Racial Disparities in Education: Bridging Theory and Method

Sarah K. Bruch, University of Wisconsin at Madison
Mara Loveman, University of Wisconsin at Madison

This paper integrates constructivist insights into how we deal with population data, investigating how race is a multidimensional not a unidimensional construct. Race as a social relationship is a product of a constellation of things: self-perception, other ascription, family ancestry, physical appearance, and social context. In this paper, we juxtapose four measures to evaluate how different aspects of race contribute to the apparent “effect of race” on educational outcomes. We articulate the theoretical implications of selecting one measure over another, identifying plausible mechanisms and evaluating alternative measures against existing theories of social processes believed to contribute to educational outcomes. We predict achievement using the four alternative measures, modeling them individually and simultaneously. In preliminary work we find that these measures capture different dimensions of race and operate according to different mechanisms. We find a strong linear association between ascribed skin color and grades in models including both self-identification and skin color measures.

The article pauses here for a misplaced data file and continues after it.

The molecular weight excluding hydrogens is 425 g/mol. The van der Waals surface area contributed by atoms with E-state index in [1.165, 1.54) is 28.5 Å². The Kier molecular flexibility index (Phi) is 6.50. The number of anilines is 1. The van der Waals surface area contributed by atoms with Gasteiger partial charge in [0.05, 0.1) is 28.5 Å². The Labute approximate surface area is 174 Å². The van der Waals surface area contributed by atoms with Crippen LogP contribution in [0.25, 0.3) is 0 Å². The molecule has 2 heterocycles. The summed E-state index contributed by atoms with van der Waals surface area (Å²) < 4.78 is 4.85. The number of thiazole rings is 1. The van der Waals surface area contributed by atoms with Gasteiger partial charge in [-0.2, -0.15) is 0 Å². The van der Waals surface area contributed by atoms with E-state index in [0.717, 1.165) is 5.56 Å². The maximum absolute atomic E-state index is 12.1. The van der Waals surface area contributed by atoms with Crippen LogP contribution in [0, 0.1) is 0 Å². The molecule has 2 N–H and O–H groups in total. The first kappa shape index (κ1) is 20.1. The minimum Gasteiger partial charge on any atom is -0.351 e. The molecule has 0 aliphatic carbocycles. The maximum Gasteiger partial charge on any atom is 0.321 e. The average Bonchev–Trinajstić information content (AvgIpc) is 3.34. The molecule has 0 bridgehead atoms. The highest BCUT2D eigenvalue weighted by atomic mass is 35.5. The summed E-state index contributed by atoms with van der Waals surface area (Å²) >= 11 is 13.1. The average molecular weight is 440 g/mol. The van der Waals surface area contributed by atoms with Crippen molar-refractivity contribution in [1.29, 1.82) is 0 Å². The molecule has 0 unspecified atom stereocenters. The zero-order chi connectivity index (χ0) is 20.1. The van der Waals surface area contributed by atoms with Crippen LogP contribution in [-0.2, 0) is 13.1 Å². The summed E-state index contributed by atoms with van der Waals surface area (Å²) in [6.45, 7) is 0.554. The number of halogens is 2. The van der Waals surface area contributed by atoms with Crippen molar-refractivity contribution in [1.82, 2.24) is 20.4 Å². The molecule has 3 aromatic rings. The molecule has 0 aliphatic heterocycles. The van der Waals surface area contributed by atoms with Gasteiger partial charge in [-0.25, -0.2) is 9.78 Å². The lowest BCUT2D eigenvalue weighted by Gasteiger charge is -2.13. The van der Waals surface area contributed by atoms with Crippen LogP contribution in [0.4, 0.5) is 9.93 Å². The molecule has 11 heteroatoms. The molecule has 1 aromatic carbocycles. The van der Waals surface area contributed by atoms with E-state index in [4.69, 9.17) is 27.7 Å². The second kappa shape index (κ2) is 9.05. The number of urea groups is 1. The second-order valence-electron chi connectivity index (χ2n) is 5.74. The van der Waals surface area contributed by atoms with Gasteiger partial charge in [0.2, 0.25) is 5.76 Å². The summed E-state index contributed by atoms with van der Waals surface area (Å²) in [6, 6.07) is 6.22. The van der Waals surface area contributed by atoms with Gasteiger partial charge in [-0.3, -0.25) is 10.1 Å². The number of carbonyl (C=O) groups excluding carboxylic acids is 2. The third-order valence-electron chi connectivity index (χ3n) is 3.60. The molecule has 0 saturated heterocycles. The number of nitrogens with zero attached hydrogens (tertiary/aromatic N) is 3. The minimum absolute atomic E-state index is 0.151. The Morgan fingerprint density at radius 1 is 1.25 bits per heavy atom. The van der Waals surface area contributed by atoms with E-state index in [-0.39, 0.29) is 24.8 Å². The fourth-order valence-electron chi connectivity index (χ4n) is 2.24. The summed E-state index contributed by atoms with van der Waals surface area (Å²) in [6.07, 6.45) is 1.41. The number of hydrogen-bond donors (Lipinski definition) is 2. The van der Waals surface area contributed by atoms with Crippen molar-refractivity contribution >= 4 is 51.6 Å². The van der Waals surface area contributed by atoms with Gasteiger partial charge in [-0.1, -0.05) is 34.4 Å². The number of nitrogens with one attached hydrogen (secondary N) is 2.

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Presented in Session 175: Rethinking Racial Distinctions